This post will summarize the key issues involved in the Health Care Reform Bill rather than how the Healthcare Reform Act impacts Illinois residents. Basically, the Health Care Reform Bill deals with the issues of community rating in health insurance markets, employer mandates to offer health insurance, imposing a tax on “Cadillac” health insurance plans, and health insurance market competition.

The purpose of establishing community rating in health insurance markets is so that people with pre-existing conditions can gain access to affordable health insurance. Currently these people, who some would argue are the ones who need health insurance the most, are subject to higher rates and premiums on health insurance. These increased premiums were imposed by health insurance companies based on the logic that people with pre-existing conditions are more likely to see doctors than those without. Under a community rating plan, insurance companies would not be prohibited from charging higher health insurance premiums for people with pre-existing conditions and would be required to provide insurance to anyone who desires it.

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Yesterday, President Obama signed into law the house bill overhauling the United States’ healthcare system. Illinois’ Director of the State’s Department of Insurance will be at the center of overseeing changes that will affect Illinois citizens through the new bill, most of which involve insurance premium rates and eligibility.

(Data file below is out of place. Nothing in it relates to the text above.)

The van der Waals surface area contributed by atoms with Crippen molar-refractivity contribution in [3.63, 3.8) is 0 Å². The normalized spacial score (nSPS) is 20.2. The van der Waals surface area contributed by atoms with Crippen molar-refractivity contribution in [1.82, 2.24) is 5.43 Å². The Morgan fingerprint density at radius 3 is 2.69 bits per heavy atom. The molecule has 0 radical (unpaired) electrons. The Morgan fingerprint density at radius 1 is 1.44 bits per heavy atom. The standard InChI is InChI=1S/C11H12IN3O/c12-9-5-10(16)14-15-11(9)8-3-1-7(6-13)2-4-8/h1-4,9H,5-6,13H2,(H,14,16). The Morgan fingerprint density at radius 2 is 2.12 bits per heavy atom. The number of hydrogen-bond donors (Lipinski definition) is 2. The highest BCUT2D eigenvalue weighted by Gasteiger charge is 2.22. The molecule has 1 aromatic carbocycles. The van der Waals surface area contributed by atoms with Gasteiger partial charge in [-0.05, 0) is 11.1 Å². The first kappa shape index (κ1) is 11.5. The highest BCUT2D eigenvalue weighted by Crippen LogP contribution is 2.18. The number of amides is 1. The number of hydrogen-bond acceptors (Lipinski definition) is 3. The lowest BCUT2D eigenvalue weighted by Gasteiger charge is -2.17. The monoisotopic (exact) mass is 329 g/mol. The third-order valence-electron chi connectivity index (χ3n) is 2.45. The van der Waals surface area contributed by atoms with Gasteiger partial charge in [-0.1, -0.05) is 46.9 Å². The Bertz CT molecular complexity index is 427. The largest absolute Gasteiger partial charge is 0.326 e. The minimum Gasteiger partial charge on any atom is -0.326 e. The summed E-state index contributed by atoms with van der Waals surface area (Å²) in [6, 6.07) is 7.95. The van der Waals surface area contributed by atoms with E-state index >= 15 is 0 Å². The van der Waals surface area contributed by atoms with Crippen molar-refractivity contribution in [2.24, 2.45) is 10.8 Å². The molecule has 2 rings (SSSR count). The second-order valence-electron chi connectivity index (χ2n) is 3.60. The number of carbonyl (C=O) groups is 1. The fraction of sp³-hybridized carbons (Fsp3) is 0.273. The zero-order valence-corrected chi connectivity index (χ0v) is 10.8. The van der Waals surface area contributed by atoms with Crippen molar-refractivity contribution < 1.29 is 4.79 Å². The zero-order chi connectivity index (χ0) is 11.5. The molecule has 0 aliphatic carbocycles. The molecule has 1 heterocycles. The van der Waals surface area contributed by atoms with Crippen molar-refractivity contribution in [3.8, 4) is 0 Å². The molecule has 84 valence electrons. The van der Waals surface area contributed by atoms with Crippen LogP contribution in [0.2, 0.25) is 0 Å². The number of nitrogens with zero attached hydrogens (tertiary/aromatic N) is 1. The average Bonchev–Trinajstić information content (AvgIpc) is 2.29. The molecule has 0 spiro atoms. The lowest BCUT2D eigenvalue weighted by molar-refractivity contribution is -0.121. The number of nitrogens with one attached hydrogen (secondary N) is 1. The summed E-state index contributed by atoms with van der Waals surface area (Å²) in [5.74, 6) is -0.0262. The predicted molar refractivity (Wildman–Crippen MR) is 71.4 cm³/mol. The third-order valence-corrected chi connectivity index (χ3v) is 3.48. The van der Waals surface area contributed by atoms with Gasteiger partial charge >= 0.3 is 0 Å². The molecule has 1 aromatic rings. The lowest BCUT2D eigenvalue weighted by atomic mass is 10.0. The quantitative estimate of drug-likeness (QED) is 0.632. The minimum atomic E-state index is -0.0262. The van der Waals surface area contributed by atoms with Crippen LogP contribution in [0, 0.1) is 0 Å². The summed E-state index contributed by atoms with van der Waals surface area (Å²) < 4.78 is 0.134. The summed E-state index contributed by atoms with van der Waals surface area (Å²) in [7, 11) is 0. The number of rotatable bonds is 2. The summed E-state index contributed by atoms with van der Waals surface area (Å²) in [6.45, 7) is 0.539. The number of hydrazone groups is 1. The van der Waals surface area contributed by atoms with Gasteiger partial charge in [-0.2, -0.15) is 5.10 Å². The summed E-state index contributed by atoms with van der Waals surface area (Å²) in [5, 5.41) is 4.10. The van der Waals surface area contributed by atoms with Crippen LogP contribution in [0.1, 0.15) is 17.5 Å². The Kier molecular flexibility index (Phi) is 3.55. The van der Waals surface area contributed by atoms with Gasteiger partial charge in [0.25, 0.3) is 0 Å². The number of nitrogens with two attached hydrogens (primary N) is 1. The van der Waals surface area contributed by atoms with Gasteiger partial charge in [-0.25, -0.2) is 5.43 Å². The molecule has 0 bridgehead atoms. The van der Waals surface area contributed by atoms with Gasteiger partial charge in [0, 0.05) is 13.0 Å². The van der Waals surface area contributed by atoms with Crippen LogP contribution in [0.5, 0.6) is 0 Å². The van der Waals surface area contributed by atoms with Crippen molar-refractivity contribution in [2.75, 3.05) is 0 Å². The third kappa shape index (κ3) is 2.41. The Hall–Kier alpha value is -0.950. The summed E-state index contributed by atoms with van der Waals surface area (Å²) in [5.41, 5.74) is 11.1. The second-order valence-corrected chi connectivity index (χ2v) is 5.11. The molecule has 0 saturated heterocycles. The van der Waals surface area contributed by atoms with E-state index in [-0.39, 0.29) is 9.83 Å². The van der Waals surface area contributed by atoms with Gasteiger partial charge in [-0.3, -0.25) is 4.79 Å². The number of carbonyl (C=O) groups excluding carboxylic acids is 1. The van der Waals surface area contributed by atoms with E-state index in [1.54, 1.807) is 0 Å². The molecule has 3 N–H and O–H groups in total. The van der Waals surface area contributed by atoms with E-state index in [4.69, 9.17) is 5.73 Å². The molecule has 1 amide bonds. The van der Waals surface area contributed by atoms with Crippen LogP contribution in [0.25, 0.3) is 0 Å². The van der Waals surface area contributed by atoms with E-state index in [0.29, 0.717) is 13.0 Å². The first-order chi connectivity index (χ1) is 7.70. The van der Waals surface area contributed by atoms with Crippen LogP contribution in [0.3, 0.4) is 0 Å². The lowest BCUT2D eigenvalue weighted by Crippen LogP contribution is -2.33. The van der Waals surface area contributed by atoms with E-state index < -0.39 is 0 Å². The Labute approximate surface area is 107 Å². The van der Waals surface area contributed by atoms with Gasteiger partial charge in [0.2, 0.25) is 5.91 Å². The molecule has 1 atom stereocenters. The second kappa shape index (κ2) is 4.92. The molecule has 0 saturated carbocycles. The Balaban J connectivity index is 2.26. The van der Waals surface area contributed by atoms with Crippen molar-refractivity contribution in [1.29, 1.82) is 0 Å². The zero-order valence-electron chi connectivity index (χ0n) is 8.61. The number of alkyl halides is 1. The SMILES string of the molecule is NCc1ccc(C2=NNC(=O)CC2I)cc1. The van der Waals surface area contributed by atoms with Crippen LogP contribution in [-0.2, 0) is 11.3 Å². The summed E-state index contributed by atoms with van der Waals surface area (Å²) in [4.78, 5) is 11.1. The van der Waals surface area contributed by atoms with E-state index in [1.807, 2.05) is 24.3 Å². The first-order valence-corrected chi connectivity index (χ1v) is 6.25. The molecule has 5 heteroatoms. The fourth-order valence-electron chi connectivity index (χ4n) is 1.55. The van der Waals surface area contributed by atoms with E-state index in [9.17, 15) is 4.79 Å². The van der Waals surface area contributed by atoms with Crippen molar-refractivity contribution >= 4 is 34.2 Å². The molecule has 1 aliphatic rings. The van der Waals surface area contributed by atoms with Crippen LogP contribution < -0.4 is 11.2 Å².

One of the first changes that will affect Illinois residents is that the U.S. Department of Health and Human Services now has the ability to review and challenge any unreasonable health insurance rate increase. For example, the insurance hikes like those proposed by Anthem BlueCross in California this past February of rate increase of up to 39% would definitely raise a red flag under the new Healthcare Reform Act.

While Illinois did require insurance companies to report any increases to premiums within the local market, the Illinois Department of Insurance did not have the authority to approve or deny rate changes. Likewise, in small-employer markets the Department of Insurance did not have any authority to authorize rate changes, nor was it automatically given any information about rate increases or premiums charged to individual companies. But now, with the new healthcare laws, Illinois’ Department of Insurance will receive reports on rate increases and promises to examine and challenge any unreasonable insurance rate increase.